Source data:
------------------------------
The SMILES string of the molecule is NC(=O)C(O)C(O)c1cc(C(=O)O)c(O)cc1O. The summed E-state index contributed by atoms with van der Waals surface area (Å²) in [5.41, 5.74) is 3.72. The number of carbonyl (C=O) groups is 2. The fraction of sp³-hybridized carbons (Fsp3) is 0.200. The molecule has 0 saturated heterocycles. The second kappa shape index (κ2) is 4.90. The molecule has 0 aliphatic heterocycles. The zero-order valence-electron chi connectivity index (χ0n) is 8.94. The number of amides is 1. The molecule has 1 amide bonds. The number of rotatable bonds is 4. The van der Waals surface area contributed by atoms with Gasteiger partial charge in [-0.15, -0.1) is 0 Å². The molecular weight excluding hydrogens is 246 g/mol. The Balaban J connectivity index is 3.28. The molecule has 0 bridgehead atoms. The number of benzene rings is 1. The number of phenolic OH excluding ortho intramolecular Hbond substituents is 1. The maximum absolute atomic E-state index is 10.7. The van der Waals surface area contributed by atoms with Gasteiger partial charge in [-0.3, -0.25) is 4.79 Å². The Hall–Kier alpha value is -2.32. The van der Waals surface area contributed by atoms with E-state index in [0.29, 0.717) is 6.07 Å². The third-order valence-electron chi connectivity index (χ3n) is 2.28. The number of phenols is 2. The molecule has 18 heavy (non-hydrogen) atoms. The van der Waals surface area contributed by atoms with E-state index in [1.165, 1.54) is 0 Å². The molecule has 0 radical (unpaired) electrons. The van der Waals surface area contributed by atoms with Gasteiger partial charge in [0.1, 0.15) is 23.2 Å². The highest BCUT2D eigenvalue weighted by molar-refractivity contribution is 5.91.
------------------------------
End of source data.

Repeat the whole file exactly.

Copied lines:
The SMILES string of the molecule is NC(=O)C(O)C(O)c1cc(C(=O)O)c(O)cc1O. The summed E-state index contributed by atoms with van der Waals surface area (Å²) in [5.41, 5.74) is 3.72. The number of carbonyl (C=O) groups is 2. The fraction of sp³-hybridized carbons (Fsp3) is 0.200. The molecule has 0 saturated heterocycles. The second kappa shape index (κ2) is 4.90. The molecule has 0 aliphatic heterocycles. The zero-order valence-electron chi connectivity index (χ0n) is 8.94. The number of amides is 1. The molecule has 1 amide bonds. The number of rotatable bonds is 4. The van der Waals surface area contributed by atoms with Gasteiger partial charge in [-0.15, -0.1) is 0 Å². The molecular weight excluding hydrogens is 246 g/mol. The Balaban J connectivity index is 3.28. The molecule has 0 bridgehead atoms. The number of benzene rings is 1. The number of phenolic OH excluding ortho intramolecular Hbond substituents is 1. The maximum absolute atomic E-state index is 10.7. The van der Waals surface area contributed by atoms with Gasteiger partial charge in [-0.3, -0.25) is 4.79 Å². The Hall–Kier alpha value is -2.32. The van der Waals surface area contributed by atoms with E-state index in [0.29, 0.717) is 6.07 Å². The third-order valence-electron chi connectivity index (χ3n) is 2.28. The number of phenols is 2. The molecule has 18 heavy (non-hydrogen) atoms. The van der Waals surface area contributed by atoms with E-state index in [1.165, 1.54) is 0 Å². The molecule has 0 radical (unpaired) electrons. The van der Waals surface area contributed by atoms with Gasteiger partial charge in [0.1, 0.15) is 23.2 Å². The highest BCUT2D eigenvalue weighted by molar-refractivity contribution is 5.91.